The Tenth Circuit affirmed the district court's dismissal of Mr. Fields's other ineffective-assistance-of-counsel claims.

Thursday, January 2, 2020

Dicta: a hierarchy


We know the nuances distinguishing dicta and holdings keep you awake at night, thrashing about in bed, your mind ablaze. But had you ever considered whether that dicta was emphatic? No, you hadn’t. Because why would you, until the Tenth Circuit’s recent decision in Padilla?

Sure, “[s]tatements and comments in an opinion concerning some rule of law or legal proposition not necessarily involved nor essential to determination of the case in hand,” are dicta, and don’t bind subsequent courts. United States v. Villarreal–Ortiz, 553 F.3d 1326, 1328 n.3 (10th Cir. 2009); Bates v. Dep't of Corrections, 81 F.3d 1008, 1011 (10th Cir. 1996). But what if some dicta is more important than other dicta? And how do you tell?

Three kinds of dicta reign supreme. First, the Tenth Circuit considers itself “bound by the Supreme Court's considered dicta almost as firmly as by the Court’s outright holdings[.]” United States v. Burkholder, 816 F.3d 607, 619 (10th Cir. 2016). Second, dicta in a state court decision concerning state law binds a federal court “if it appears to be a clear and unequivocal exposition of the law and is not in conflict with other decisions of that court.” Home Royalty Ass’n v. Stone, 199 F.2d 650, 655 (10th Cir. 1952).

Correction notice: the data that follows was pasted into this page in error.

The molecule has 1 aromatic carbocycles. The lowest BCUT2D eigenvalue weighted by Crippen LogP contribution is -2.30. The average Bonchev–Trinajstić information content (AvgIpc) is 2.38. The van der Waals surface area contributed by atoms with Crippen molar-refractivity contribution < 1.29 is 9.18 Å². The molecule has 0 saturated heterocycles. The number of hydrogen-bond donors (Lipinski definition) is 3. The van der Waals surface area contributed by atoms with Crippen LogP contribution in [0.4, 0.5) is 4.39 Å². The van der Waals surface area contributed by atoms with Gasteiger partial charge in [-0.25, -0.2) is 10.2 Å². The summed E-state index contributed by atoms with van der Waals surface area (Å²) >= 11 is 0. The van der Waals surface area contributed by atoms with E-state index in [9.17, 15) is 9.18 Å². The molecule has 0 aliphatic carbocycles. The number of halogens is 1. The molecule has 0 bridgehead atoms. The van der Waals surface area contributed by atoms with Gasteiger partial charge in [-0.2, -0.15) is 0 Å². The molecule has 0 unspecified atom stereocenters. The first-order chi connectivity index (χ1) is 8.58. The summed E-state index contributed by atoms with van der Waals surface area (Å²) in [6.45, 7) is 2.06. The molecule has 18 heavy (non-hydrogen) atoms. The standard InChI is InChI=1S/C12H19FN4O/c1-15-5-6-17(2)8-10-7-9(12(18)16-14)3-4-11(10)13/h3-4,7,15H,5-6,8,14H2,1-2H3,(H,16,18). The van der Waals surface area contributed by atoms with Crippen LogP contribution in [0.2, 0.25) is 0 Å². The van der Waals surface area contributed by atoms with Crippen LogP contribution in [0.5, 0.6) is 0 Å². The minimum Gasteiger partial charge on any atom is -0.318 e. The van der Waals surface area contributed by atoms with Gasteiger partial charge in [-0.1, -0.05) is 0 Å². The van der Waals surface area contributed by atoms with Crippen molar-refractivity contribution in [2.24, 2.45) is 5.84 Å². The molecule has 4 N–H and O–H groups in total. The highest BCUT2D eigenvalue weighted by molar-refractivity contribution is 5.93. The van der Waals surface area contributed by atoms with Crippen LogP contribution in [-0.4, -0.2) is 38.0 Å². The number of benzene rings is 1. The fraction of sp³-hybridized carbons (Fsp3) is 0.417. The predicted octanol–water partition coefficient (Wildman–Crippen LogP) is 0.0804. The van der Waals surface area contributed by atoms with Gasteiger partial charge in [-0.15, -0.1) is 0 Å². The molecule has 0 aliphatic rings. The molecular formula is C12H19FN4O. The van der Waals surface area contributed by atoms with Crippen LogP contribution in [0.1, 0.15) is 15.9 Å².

And now we have a third entrant into the dicta hall of importance. The Tenth Circuit just held (albeit in an unpublished opinion) that “well-reasoned and emphatic dicta . . . will and should be afforded more weight by later panels than casual dicta.” United States v. Padilla, __ Fed. Appx. __, 2019 WL 5692530 at 6 (10th Cir. 2019), quoting United States v. Garcia, 413 F.3d 201, 232 n.2 (2d Cir. 2005) (Calabresi, J., concurring).

So what is “emphatic” dicta? The limited number of cases to examine that question say that “emphatic” dicta appears when the circuit court undertakes “a meticulous and conscientious effort” to “clarify the law,” even when that point of law is not decided in the cited case. United States v. Conradt, 2015 WL 480419 at 1 (S.D.N.Y. 2015).

How does this help you? When the government screams “DICTA,” holler back “EMPHATIC DICTA” and explain how the case you are citing attempted to settle the legal point you are arguing. We would continue to discuss why the emphatic dicta canon mirrors the ancient distinction between dictum and obiter dictum, see Abramowicz and Stearns, Defining Dicta, 57 Stan. L. Rev. 953, 1048 (March 2005), but you’ve been patient enough.

--Kirk Redmond